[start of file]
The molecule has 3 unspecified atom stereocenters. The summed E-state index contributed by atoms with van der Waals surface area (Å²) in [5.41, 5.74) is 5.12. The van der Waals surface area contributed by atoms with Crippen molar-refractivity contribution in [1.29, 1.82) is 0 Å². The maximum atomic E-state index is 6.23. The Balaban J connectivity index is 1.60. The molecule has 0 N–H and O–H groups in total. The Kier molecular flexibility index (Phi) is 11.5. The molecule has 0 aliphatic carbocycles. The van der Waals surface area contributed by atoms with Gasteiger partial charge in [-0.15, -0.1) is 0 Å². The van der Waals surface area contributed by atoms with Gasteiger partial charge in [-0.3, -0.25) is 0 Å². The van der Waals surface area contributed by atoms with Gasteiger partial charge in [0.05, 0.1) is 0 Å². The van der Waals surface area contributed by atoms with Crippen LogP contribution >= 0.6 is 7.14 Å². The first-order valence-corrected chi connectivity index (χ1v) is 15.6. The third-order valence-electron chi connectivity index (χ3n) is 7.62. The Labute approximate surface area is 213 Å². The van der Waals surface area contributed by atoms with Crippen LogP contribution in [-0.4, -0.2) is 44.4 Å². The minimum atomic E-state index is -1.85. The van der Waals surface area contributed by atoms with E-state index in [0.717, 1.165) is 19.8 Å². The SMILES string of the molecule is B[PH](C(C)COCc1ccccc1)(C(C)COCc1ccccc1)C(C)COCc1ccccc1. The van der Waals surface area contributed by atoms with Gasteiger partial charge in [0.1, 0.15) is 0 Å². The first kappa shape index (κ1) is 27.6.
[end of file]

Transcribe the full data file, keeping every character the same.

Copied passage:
The molecule has 3 unspecified atom stereocenters. The summed E-state index contributed by atoms with van der Waals surface area (Å²) in [5.41, 5.74) is 5.12. The van der Waals surface area contributed by atoms with Crippen molar-refractivity contribution in [1.29, 1.82) is 0 Å². The maximum atomic E-state index is 6.23. The Balaban J connectivity index is 1.60. The molecule has 0 N–H and O–H groups in total. The Kier molecular flexibility index (Phi) is 11.5. The molecule has 0 aliphatic carbocycles. The van der Waals surface area contributed by atoms with Gasteiger partial charge in [-0.15, -0.1) is 0 Å². The van der Waals surface area contributed by atoms with Gasteiger partial charge in [-0.3, -0.25) is 0 Å². The van der Waals surface area contributed by atoms with Gasteiger partial charge in [0.05, 0.1) is 0 Å². The van der Waals surface area contributed by atoms with Crippen LogP contribution >= 0.6 is 7.14 Å². The first-order valence-corrected chi connectivity index (χ1v) is 15.6. The third-order valence-electron chi connectivity index (χ3n) is 7.62. The Labute approximate surface area is 213 Å². The van der Waals surface area contributed by atoms with Crippen LogP contribution in [-0.4, -0.2) is 44.4 Å². The minimum atomic E-state index is -1.85. The van der Waals surface area contributed by atoms with E-state index in [0.717, 1.165) is 19.8 Å². The SMILES string of the molecule is B[PH](C(C)COCc1ccccc1)(C(C)COCc1ccccc1)C(C)COCc1ccccc1. The van der Waals surface area contributed by atoms with Gasteiger partial charge in [0.1, 0.15) is 0 Å². The first kappa shape index (κ1) is 27.6.